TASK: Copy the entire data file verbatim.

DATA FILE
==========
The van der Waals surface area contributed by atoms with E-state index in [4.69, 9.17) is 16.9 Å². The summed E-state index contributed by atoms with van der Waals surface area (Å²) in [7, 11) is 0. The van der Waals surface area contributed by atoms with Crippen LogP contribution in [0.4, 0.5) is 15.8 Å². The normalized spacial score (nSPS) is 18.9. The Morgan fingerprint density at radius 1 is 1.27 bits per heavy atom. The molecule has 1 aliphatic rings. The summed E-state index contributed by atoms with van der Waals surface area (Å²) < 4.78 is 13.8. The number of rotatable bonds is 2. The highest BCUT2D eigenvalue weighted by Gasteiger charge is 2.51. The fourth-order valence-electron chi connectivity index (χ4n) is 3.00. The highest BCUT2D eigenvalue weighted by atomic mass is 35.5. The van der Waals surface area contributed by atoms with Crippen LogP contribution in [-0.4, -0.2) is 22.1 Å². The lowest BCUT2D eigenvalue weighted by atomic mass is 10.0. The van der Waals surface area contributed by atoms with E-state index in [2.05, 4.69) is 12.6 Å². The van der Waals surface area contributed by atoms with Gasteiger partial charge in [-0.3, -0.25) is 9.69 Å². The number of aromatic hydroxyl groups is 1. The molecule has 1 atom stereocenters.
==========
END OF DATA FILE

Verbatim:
The van der Waals surface area contributed by atoms with E-state index in [4.69, 9.17) is 16.9 Å². The summed E-state index contributed by atoms with van der Waals surface area (Å²) in [7, 11) is 0. The van der Waals surface area contributed by atoms with Crippen LogP contribution in [0.4, 0.5) is 15.8 Å². The normalized spacial score (nSPS) is 18.9. The Morgan fingerprint density at radius 1 is 1.27 bits per heavy atom. The molecule has 1 aliphatic rings. The summed E-state index contributed by atoms with van der Waals surface area (Å²) < 4.78 is 13.8. The number of rotatable bonds is 2. The highest BCUT2D eigenvalue weighted by Gasteiger charge is 2.51. The fourth-order valence-electron chi connectivity index (χ4n) is 3.00. The highest BCUT2D eigenvalue weighted by atomic mass is 35.5. The van der Waals surface area contributed by atoms with Crippen LogP contribution in [-0.4, -0.2) is 22.1 Å². The lowest BCUT2D eigenvalue weighted by atomic mass is 10.0. The van der Waals surface area contributed by atoms with E-state index in [2.05, 4.69) is 12.6 Å². The van der Waals surface area contributed by atoms with Gasteiger partial charge in [-0.3, -0.25) is 9.69 Å². The number of aromatic hydroxyl groups is 1. The molecule has 1 atom stereocenters.